Tonight's Sky
Sun
Sun
Moon
Moon
Mercury
Mercury
Venus
Venus
Mars
Mars
Jupiter
Jupiter
Saturn
Saturn

Tonight's Sky — Change location

OR

Searching...

Tonight's Sky — Select location

Tonight's Sky — Enter coordinates

° '
° '

Scientists found a wave of ultra hot gas bigger than the Milky Way

Big waves keep on rolling. Perseus Galaxy Cluster keep on burning.
perseus_rollover_525
NASA/CXC/GSFC/S.A.Walker, et al.

Scientists found a wave of incredibly hot gas more than 200 million light years away in the Perseus galaxy cluster.

The study, which is published in the June 2017 issue of Monthly Notices of the Royal Astronomical Society, used data from NASA’s Chandra X-Ray Observatory to look into the galaxy cluster. The wave is about 200,000 light years across, which is twice the size of the Milky Way, and scientists believe it’s been around for billions of years.

Chandra found many interesting things while studying the hot burning gas in the galaxy cluster, but focused on area they call the “bay.”

perseus_sim
NASA/CXC/GSFC/S.A.Walker, et al.

The team took the 10.4 days worth of Chandra data collected and combined it with 5.8 days of wide-field observations to make an X-ray image of the gas cloud in Perseus. After that initial image was created, they then filtered the data to show the easier to miss details and compared the new and improved image to computer simulations of galaxy clusters.

The simulation they published shows the burning gas in the cluster settling into three different areas: a center of around 54 million degrees Fahrenheit (30 million degrees Celsius) they call the “cold” region, the area around that where the gas is triple the heat, and on the very outskirts is a smaller galaxy.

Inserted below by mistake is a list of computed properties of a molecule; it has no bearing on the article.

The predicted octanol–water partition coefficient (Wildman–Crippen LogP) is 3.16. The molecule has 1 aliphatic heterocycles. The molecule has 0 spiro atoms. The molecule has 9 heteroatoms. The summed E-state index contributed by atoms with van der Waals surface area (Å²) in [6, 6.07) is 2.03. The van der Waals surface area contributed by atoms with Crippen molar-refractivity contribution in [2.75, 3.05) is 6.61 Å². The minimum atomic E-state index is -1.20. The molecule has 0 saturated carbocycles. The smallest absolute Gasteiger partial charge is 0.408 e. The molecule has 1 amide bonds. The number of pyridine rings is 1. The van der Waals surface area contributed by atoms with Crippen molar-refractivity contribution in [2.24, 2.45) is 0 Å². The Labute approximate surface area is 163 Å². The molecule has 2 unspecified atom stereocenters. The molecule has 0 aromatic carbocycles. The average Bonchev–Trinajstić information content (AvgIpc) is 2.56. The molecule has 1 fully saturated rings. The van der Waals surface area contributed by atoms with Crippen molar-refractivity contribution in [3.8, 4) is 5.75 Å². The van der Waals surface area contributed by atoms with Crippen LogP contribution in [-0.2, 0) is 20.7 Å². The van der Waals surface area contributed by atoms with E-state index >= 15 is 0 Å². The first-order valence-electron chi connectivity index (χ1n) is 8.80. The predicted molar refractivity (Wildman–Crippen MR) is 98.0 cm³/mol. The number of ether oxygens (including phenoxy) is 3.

Scientists estimate that it took 2.5 billion years for the gas in the center to rise 500,000 light years when the flyby occurred and ended up disrupting the gas floating gas and caused the rolling waves.  

The researchers say this wave is a much bigger version of a Kelvin-Helmholtz wave, which is a wave caused by two fluids moving at different speeds past each other. The best example is the wind causing rippling waves across bodies of water. 

Scientists will continue to study the wave to learn more about waves in galaxy clusters and get more information about magnetic fields in the clusters.

0

JOIN THE DISCUSSION

Read and share your comments on this article
Comment on this article
Want to leave a comment?
Only registered members of Astronomy.com are allowed to comment on this article. Registration is FREE and only takes a couple minutes.

Login or Register now.
0 comments
ADVERTISEMENT

FREE EMAIL NEWSLETTER

Receive news, sky-event information, observing tips, and more from Astronomy's weekly email newsletter.

ADVERTISEMENT
ADVERTISEMENT
ExploringMarsBooklet_2

Click here to receive a FREE e-Guide exclusively from Astronomy magazine.

Find us on Facebook